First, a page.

About this blog space

This blog space is a place for me to primarily put all my wool gatherings, adventures, experiments. I am now a mum of two astounding daughters, and I used to be a DIY musician and co-ran a tiny independent label (Slampt), so this punk can-do attitude plus feminist analysis and Art school experience somehow informs my wool work! I am also deeply moved by GREEN, trees, weather, colour combinations in nature, and texture. I aim to source wool from round the corner or at the very least UK grown and processed, and to create no toxic waste. This means I get to see sheep as often as I can, sometimes at wool fests.
I am on Ravelry and Etsy as FatHenWildWool and Facebook as Rachel Holborow.

Wednesday, 21 December 2011

my 40th Exhibition: a blurry video, including yarn, artwork, knitting etc.....

video
this video was taken on Marc's phone, so is not of the highest quality! But it is the only document of the "exhibition" I had at home for my 40th birthday, of some things I've made in my 40 years. Including Slampt artwork (the record label I used to co-run), other prints and paintings, some plant dyed wool tops, and many yarns I've handspun.

Sunday, 30 October 2011

Eco dyed batts:spun!



So recently, apart from all my massive work and family responsibilities ( challenging and rewarding, but leaving me little WOOL TIME), I've been spending what time I get developing my fibre eco dyeing and having fun with my NEW Ashford Drumcarder combining the lovely fluffs into delicious, and often "Art" batts. I've been finding it hard to resist spinning the fibre, and mostly haven't managed it, although a little has made it's way into my Etsy shop....
 The top yarn here is something I'm going to knit into "Tree of Life" mittens, along with the bottom yarn (when spun). My aim was to make a wintery sky inspired yarn, to back the tree. A friend of mine had given me a non-specific wool fleece, with short bouncy fibres (and a fair few doublecuts...) from her own flock. I'd  been gradually dyeing it up, using the woad urine vat method, and docks,  nettles, onion skins etc... I took approx 100 grams ( the Tree of Life pattern says you need "2 skeins" of a fingering/sock weight but doesn't specify how much each skein weighs...)of blues, yellows, green-yellows, greys and browns, and combined the bouncy fibres into 2 batts, which faded from blues on one side to yellows on the other, with greys and browns inbetween. The resultant batts were squidgey and bouncy, and mostly lovely to spun, which I did short draw. i say "mostly" because I did have to remove a fair few double cuts along the way, even though I'd been careful to remove any I could prior to carding. Not much of a price to pay for free fleece?(not that I'd generally put such a fleece into my "For Sale" Batts...)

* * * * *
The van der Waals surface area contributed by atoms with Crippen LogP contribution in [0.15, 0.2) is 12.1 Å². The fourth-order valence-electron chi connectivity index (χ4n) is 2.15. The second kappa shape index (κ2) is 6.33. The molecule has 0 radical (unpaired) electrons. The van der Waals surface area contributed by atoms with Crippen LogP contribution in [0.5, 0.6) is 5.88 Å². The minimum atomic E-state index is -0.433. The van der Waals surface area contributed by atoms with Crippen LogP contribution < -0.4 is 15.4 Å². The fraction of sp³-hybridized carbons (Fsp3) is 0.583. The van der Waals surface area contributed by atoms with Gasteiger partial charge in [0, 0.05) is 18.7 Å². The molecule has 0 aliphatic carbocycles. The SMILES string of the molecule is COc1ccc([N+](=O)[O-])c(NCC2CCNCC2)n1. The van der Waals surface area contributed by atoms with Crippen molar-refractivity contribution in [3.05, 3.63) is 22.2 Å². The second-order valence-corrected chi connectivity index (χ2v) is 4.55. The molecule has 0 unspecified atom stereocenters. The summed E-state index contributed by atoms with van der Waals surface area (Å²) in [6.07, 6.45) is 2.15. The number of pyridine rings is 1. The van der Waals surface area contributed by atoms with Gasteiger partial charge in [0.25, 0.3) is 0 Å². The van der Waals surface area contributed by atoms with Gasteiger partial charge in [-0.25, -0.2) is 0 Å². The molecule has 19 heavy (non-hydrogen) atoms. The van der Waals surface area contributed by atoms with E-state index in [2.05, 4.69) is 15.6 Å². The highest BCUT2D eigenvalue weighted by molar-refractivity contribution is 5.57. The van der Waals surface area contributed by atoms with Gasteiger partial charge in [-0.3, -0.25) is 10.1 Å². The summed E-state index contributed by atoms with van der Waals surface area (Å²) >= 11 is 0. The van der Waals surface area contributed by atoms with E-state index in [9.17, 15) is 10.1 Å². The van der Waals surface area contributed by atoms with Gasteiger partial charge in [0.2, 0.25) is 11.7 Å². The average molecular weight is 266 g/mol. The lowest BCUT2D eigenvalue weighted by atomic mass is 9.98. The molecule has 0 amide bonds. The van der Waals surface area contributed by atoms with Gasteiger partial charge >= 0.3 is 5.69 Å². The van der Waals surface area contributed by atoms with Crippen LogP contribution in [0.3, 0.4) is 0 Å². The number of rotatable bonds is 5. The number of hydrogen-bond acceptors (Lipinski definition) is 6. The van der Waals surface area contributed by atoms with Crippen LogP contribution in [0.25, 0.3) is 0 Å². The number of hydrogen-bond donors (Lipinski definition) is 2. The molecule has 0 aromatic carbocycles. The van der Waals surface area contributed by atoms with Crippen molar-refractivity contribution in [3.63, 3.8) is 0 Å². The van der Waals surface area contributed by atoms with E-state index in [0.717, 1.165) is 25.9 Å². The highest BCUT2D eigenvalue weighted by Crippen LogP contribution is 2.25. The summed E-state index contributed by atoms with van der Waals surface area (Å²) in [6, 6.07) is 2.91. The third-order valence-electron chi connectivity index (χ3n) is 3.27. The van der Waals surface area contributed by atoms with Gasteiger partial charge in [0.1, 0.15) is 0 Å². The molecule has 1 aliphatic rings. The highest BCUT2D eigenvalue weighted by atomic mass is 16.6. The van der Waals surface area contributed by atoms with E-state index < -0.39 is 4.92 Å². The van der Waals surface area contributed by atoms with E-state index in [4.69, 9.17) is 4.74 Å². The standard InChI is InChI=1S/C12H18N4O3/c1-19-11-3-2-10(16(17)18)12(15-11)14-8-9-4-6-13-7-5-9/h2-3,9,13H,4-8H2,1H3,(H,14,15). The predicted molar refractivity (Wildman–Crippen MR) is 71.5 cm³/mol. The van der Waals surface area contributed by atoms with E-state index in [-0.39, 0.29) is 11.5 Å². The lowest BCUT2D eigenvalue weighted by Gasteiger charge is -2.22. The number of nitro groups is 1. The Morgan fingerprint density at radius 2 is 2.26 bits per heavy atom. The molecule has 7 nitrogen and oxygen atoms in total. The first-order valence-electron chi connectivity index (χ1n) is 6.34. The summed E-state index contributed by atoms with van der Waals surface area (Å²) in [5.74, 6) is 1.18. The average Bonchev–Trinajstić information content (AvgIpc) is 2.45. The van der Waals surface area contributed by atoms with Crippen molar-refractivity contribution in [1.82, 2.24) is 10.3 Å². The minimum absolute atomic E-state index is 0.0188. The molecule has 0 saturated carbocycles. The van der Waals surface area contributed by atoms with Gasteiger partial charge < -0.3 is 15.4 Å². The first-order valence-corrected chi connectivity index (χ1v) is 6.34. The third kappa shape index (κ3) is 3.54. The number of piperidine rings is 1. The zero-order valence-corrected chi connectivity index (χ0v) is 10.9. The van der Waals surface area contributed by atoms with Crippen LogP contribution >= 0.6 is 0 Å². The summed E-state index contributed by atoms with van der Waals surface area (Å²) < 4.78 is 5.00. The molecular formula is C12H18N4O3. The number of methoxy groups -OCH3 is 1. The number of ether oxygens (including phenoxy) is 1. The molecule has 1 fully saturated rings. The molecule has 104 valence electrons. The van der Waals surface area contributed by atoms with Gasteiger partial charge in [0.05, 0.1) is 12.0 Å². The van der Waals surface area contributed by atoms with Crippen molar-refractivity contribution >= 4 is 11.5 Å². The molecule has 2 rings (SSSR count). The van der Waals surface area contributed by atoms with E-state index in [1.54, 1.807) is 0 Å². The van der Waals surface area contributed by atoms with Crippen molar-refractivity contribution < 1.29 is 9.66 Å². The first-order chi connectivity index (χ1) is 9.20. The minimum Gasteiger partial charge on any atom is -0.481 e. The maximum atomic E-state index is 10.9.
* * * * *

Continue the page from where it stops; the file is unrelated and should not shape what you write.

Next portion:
However, the finished yarn is lovely to feel and behold! Bouncy and soft and the colours glow wonderfully together. If only I could knit with it now! (but I will have to wait until I've finished spinning the Black Hebredian first (also full of double cuts;) ))
"Thorn Rose" is the yarn I'm spinning for light relief , which may eventually be used for some socks (which I am currently obsessed with knitting. ALL OTHER PROJECTS ARE ON HOLD whilst the magic of socks grips me.) It's the pink one in the middle and was such a tasty batt to make: All eco dyed wool and silk fibres, all UK grown wool, with some more fun things like recycled sari silk fibres and bamboo fibre added in. It's lovely to draft (I am spinning it in chunks, from the fold, longdraw) silky smooth with texture and colour variation. N.B. that green is from privet....
I happy to find that most of the wool fibre I'm working with is bought, and grown, locally (North of England) some of it Yorkshire, some from just down the road. Hooray!

Some gorgeous fibres that have made their way into the shop (for now....) include curly silky Wensleydale locks and a few 50 gram Art eco batts.

Wednesday, 24 August 2011

Hot Box Natural Woad Dyeing

So, woad, what a fantastic quirky gift from Mother Nature...A leaf that yeilds a beautiful blue, but only if you hit upon the right alchemy...
This is my most recent method, involving that most maligned (because of the stink) of all waste products, WEE.
So first of all, fill a vessel with wee, let it sit, somewhere where it won't be disturbed or fiddled with for a least two weeks, until it stinks. You want the smell to make you gag when it gets you in the back of the throat. Then (if you're using powdered woad) add 2 teaspoons to approx 5 litres of gone off urine. With leaves, you just want to fill up your heatable vat (I use a big stainless steel pan) with as many leaves as you can and then pour the urine over them.
Then the method is the same: heat your vat with woad in to just slightly steaming point then PUT IT INTO YOUR PREPARED HOT BOX! This is the marvelous part of it for me, as I had to think it up myself!